Recommended Trauma Treatments
The trauma treatments that TRR uses in its programming, and which we recommend, are ones that have been developed by leaders in the field of Traumatic Stress. All are known to rapidly, and effectively, reduce and/or resolve the most distressing symptoms of Combat Trauma.
EMDR Therapy (Eye Movement Desensitization and Reprocessing)
EMDR is the primary evidence-based trauma treatment in TRR's Warrior Camp® program. It was developed over 30 years ago and has been
heavily studied and evaluated. It has been given an “A” rating, meaning “always appropriate and acceptable” by the VA and DoD,
Clinical Practice Guideline for the Management of Post Traumatic Stress in 2004, and reaffirmed in 2010 and 2017. It is a primary
treatment utilized by the Israel Defense Forces, as well as National Councils of Mental Health in the Netherlands, Ireland, Germany,
France, the UK, and others.
EAGALA-model Equine Assisted Psychotherapy (EAP)
Equine Assisted Psychotherapy (EAP) is a therapy model that uses horses (unmounted) as members of a therapy team. Horses are exceptionally sensitive and respond to intention and underlying emotion, enabling the human professionals to understand more deeply what is going on for the clients. EAP has been used with combat veterans for the past few years, both in the community and through some military–supported programs. Military veterans appreciate this modality as it does not require as much talking as other forms of treatment.
Equine Assisted Psychotherapy has been in practice for 18 years in the United States and internationally, and is noticeably effective in reducing hyper arousal, as well as re-establishing the capacity for attachment to others that has often been severely damaged as a result of traumatic combat experiences. TRR is conducting research into the efficacy of this model as a treatment for Combat Trauma.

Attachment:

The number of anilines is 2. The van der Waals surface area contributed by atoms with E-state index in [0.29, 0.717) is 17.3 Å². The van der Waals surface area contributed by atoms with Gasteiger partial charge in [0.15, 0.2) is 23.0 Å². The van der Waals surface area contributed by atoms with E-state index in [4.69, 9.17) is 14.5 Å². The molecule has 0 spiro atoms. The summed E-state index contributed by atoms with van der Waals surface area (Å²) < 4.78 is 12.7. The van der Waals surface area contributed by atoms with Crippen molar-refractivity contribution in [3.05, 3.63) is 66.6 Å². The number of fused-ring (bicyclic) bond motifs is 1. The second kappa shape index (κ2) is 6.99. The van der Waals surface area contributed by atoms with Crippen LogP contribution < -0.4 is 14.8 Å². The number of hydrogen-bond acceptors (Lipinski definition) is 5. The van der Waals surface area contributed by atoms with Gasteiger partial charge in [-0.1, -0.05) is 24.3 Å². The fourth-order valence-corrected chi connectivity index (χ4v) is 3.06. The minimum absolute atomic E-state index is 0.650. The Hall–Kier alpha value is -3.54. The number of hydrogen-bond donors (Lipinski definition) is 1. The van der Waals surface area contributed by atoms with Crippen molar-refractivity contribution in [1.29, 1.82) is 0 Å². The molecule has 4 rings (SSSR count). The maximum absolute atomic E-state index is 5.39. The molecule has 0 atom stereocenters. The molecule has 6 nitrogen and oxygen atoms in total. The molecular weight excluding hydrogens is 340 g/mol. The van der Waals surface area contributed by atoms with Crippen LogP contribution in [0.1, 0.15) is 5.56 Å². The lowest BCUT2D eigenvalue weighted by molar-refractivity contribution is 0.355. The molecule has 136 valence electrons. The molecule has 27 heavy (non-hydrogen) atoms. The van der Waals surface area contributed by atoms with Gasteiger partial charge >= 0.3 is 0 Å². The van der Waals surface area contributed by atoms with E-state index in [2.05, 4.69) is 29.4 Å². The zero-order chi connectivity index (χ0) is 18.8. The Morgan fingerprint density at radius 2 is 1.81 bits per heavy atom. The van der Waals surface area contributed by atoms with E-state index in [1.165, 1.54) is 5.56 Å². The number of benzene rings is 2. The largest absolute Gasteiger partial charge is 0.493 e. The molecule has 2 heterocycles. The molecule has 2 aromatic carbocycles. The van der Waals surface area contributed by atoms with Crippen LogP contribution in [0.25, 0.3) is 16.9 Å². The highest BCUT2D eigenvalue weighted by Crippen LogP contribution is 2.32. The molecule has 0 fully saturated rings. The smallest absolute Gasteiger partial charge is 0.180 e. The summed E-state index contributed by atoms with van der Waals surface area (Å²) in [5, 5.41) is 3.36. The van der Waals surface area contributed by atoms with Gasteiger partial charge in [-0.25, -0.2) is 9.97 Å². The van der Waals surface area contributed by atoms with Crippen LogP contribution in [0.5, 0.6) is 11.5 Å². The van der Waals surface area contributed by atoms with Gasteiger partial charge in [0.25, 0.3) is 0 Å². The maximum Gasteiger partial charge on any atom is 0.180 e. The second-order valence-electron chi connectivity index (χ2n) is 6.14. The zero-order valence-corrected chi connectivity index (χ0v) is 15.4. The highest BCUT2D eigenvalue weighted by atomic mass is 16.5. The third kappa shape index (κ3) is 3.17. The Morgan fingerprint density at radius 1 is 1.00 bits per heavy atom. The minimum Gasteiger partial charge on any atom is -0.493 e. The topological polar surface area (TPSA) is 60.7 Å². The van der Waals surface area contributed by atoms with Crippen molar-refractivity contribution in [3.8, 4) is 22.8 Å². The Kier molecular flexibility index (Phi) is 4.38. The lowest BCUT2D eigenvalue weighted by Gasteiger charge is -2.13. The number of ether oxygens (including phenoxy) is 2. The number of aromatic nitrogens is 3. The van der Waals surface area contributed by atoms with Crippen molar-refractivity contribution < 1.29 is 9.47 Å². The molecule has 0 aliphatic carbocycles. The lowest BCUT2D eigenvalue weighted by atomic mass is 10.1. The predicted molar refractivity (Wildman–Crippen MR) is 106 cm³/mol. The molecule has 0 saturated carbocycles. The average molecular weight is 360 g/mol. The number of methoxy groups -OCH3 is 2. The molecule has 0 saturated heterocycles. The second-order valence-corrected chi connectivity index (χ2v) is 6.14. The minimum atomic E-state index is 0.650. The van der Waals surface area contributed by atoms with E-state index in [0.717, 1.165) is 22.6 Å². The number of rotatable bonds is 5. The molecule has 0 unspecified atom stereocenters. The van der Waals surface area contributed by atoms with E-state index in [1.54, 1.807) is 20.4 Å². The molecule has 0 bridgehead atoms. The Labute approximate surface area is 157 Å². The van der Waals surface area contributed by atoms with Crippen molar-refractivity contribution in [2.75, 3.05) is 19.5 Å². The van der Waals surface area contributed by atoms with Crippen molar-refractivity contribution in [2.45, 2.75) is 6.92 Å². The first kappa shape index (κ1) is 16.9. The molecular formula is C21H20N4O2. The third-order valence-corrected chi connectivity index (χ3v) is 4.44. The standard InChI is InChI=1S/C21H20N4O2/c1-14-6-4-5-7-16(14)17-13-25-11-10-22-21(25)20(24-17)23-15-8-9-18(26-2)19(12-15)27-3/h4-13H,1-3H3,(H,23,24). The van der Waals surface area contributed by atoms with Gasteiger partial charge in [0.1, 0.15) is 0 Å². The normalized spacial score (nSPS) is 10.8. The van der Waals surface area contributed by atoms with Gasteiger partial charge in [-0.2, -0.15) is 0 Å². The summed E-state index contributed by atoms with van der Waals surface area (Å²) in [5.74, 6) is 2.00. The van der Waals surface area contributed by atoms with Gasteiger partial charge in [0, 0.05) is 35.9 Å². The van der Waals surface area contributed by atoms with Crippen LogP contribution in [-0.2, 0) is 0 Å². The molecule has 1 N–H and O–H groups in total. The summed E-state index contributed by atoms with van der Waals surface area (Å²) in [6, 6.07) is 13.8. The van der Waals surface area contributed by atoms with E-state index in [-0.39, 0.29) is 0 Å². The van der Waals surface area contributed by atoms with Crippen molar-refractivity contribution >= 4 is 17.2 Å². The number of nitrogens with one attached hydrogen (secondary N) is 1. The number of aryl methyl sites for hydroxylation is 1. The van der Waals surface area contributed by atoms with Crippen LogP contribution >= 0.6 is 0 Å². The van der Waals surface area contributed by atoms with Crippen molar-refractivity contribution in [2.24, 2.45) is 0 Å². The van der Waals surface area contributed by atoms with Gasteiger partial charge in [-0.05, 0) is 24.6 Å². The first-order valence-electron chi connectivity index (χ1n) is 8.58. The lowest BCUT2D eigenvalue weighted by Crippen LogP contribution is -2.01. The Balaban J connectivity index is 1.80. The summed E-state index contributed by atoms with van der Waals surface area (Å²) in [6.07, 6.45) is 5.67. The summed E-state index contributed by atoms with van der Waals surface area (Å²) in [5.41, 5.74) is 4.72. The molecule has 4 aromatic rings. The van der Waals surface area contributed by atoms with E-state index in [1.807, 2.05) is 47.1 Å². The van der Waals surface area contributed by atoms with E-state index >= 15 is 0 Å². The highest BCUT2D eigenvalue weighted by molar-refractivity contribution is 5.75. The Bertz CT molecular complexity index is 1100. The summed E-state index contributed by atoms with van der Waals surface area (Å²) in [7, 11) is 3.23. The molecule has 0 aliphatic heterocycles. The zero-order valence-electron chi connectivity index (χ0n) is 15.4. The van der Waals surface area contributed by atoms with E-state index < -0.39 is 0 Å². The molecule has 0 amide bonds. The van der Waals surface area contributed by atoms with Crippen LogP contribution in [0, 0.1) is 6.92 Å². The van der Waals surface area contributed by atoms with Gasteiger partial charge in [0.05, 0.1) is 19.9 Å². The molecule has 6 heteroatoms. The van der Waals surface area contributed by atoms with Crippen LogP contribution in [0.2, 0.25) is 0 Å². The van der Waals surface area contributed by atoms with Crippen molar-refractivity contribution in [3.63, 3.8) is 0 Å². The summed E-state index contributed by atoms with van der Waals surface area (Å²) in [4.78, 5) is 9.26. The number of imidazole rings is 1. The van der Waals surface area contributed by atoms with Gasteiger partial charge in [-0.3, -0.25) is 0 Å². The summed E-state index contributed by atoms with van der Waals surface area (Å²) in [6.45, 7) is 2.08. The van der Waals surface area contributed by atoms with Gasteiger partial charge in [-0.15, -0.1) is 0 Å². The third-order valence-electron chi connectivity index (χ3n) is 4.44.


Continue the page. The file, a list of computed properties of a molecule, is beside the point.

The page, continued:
Narrative writing another positive and constructive way of processing stress and traumatic experiences. Writing offers warriors opportunities for reflection, creative expression and self-empowerment which complements the work done though other therapeutic modalities. Since writing is a process of discovery, no writing experience or level of skill is required for warriors to benefit from making discoveries about their own truth, trauma story, or moral injury privately at whatever pace feels safe to them. Being offered a wide and flexible array of writing interventions often leads to veterans feeling empowered to record and reflect upon insights from the therapy and healing process, making them a more informed and active participant in the healing process.
Yoga is a 5000 year old practice that is known to have many benefits to the body, mind and spirit. Because it is inherently regulating to the nervous system it can help people heal from many types of traumas. Our nation’s military personnel who have served in combat zones are routinely at high risk for trauma. Yoga has the power to help them regain balance, both physical and mental, as well as enhance strength, endurance, discipline and a sense of purpose.
The Department of Defense is well aware of the benefits of yoga, especially with regard to mental acuity and focus and has integrated yoga practice into complementary medicine programs on numerous military bases throughout the United States as well as on Landstuhl Air Base in Germany.
Sweat Lodge is a ceremonial practice that has been used by Native Americans and other indigenous people as preparation for going to
war, and for welcoming warriors home from war, for centuries. It is intended as a spiritual and respectful path towards reconnecting
to the earth and all it's inhabitants, at the same time as it is a way to cleanse and purge toxins from the physical body. In this
way, sweat lodge contributes to mental, spiritual and physical healing. It has been a modality offered by several Veterans Administration
programs since the mid-90's.